The question on everyone’s mind right now is when can we go back to life as usual? Quarantine is dragging on and people, especially young people, are getting restless. But we are asking the wrong question. It was this same defiance that contributed to the spread of the coronavirus in the first place.
I was one of likely hundreds of thousands of Americans who suffered a “mild” case of COVID-19, and recovered. And it was not like any flu or cold I had ever experienced. All of us, millennials included, need to commit to hunkering down for as long as it takes.
All of us, millennials included, need to commit to hunkering down for as long as it takes.
It was subtle at first. I felt a little fatigue. My temperature crept to 99.5 — a little high but not a fever. I had a slight cough.
I brushed it off. After all, my job had never been busier. Californians were sheltering in place, the NBA suspended its season, and President Donald Trump gave his second-ever Oval Office address. As a reporter, I was focused on the story and how to cover it.
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But then on March 20, I came down with a fever. My cough got worse and my chest felt tight. I called my doctor and described the symptoms. They aligned with COVID-19. I became a “presumed positive” case. But I live in New York City, where tests were mostly reserved for those who needed hospitalization. My case (thankfully) didn’t come to that and I was not considered “high risk,” so my diagnosis was never confirmed.
Still, my world suddenly became very small. My husband and I realized we now needed to fully quarantine. We had already been staying home except for the occasional trip to get essentials — but now even getting those was going to be a challenge. Figuring that out became my husband’s job as my symptoms got much worse.
My fever hovered above 102 and I couldn’t get it down for days. The headaches and body aches that accompanied it became unbearable. I felt like all my joints were arthritic. I couldn’t sleep at night and I was immobile all day. The fatigue was extreme. When the fever finally broke, my respiratory issues got worse and it hurt to breathe. At one point, I had about 24 hours of reprieve and then the symptoms came back with a vengeance. I added extreme nausea to my repertoire. Staying hydrated became a challenge and my primary focus.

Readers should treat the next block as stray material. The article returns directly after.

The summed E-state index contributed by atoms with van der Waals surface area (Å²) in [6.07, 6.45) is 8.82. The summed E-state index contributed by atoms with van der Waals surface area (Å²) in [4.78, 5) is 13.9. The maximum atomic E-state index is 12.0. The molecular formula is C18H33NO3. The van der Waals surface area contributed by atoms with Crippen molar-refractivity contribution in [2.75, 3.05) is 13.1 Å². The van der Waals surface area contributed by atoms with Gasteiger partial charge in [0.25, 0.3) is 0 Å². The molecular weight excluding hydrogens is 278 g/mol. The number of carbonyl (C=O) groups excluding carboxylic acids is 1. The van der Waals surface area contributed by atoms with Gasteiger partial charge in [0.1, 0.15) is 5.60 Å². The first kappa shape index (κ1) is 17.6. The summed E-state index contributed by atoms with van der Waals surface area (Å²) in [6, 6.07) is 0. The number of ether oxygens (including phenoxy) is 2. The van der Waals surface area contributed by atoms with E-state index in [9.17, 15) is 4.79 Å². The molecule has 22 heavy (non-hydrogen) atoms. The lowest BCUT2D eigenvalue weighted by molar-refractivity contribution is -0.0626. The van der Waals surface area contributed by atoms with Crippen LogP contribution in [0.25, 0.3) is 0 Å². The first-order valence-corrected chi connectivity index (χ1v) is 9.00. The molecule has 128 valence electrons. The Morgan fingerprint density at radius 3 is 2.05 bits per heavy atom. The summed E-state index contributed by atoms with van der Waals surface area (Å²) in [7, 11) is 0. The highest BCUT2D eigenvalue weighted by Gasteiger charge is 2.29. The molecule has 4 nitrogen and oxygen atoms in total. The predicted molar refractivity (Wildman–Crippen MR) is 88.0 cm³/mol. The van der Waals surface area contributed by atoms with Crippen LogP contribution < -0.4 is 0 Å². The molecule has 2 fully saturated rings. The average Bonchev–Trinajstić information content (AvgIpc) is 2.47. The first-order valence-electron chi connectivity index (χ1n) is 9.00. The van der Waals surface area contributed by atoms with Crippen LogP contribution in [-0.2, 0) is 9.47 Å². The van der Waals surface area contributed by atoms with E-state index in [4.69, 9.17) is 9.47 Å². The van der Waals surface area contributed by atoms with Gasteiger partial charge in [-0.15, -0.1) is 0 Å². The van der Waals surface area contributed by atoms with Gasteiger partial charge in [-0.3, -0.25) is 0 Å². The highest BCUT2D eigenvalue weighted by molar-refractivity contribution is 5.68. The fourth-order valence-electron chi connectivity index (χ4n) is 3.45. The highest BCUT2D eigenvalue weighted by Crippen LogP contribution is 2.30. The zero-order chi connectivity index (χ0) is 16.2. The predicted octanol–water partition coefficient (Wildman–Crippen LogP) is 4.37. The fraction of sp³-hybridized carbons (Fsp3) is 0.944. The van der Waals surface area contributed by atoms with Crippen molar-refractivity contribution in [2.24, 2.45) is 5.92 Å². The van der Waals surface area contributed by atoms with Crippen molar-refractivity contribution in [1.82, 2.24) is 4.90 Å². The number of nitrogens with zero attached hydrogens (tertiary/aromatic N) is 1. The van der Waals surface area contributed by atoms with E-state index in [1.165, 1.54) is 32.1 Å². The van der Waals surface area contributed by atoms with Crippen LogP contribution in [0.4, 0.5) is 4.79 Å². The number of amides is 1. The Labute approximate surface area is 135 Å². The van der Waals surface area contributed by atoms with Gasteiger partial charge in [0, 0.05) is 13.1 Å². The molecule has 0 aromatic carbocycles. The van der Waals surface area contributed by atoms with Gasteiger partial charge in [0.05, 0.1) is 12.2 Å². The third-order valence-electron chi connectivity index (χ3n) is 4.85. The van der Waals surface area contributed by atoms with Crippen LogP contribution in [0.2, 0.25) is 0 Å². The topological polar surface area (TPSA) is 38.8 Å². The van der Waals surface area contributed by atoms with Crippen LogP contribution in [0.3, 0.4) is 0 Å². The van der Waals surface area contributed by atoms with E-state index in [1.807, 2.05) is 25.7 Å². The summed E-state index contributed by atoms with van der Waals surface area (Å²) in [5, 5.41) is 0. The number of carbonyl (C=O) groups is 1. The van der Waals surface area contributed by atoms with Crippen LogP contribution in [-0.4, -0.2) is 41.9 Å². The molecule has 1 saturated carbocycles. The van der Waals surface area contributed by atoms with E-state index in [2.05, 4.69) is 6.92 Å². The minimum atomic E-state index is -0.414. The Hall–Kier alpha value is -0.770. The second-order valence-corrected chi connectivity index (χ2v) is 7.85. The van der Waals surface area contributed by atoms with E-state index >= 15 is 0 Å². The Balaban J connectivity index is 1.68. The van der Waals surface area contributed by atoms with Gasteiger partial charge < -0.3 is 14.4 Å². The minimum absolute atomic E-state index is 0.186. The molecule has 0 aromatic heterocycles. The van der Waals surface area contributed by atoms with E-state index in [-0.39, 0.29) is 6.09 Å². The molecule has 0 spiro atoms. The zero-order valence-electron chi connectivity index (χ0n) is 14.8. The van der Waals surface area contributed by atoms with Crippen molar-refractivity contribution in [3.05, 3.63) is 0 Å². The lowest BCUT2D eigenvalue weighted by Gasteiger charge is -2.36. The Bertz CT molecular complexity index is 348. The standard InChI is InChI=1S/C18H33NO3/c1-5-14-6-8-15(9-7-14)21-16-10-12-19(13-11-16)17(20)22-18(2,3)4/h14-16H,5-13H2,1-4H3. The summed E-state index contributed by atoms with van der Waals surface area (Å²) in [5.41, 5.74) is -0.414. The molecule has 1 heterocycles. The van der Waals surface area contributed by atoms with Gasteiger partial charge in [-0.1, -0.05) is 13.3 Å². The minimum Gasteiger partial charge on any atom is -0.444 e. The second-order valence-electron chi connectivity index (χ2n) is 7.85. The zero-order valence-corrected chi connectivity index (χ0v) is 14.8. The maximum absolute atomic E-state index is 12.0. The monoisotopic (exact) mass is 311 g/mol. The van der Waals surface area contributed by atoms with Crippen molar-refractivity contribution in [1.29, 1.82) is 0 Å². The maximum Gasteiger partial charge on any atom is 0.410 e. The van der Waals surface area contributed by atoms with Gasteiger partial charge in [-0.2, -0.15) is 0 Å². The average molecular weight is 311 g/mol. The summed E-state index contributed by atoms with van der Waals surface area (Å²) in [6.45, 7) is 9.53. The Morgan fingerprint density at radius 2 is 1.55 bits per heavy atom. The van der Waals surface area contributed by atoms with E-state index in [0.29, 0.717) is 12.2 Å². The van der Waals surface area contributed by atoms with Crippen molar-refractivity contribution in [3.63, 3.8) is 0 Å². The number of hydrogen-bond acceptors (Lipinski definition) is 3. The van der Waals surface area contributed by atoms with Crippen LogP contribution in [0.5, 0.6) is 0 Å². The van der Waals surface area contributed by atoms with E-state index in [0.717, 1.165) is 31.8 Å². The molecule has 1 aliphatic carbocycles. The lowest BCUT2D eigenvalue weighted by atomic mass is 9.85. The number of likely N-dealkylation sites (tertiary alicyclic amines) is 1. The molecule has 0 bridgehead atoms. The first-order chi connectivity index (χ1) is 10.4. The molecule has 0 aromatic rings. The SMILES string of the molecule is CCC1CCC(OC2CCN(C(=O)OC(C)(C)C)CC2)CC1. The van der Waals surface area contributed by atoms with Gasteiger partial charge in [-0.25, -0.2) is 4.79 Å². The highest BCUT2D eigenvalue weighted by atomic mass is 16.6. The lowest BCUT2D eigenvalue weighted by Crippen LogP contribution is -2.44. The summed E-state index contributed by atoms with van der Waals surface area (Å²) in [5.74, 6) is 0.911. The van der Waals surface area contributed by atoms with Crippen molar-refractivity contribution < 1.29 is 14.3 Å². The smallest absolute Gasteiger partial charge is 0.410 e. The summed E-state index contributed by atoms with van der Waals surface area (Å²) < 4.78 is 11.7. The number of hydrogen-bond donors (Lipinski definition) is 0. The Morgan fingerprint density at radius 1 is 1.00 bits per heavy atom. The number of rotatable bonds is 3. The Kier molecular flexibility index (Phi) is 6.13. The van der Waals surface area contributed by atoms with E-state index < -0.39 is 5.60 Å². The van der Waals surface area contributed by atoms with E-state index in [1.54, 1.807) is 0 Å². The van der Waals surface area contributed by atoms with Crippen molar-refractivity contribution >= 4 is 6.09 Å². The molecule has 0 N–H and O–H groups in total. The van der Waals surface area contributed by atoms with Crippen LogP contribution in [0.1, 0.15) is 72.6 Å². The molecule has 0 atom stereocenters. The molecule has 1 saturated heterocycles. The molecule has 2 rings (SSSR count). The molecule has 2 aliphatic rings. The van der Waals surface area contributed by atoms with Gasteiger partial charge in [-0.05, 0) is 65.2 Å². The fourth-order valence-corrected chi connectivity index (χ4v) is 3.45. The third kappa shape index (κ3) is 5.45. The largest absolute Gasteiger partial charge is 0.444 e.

In total, these symptoms lasted more than 18 days. The relentlessness of this disease was the hardest part.
But even as I drowsily scrolled Twitter and Instagram in bed, I saw images of spring breakers crowding beaches, of large groups picnicking in the park, of people gathering in apartments. Now, some of those beaches are already reopening again.
Young adults were some of the last to fall in line with social distancing and isolation guidelines issued by federal, state and local governments. And now they’re some of the most eager to get back to life as usual. Many of us have a bit of a bulletproof mentality. It’s why we go skydiving, take dangerous hikes, eat suspicious street food (speaking for myself here, too). But this isn’t a backpacking adventure.
That sense of invincibility might have been reinforced early by an initial focus from officials and the media on risks to the elderly and the immunocompromised populations. But as more data has rolled in, it’s become clear that young people are far from immune. In the epicenter of the global pandemic — New York City — individuals between the ages of 18 and 44 account for 38 percent of cases, according to data from the NYC Health Department. And a Centers for Disease Control and Prevention study showed those ages 18-49 comprised 24.7 percent of hospitalizations in the month of March.
Despite these numbers, many young, healthy people still assume they will be asymptomatic or that their case will be mild.
I am under 30. I have no underlying conditions. I was one of the luckier ones. And this was the sickest I’ve ever been. It disrupted my work, my husband’s work, and terrified my family who live on the other side of the country. I’m still regaining strength and catching up to the new normal.
I am only one example, but if my generation isn’t careful, we could still make this pandemic worse for everybody — including ourselves.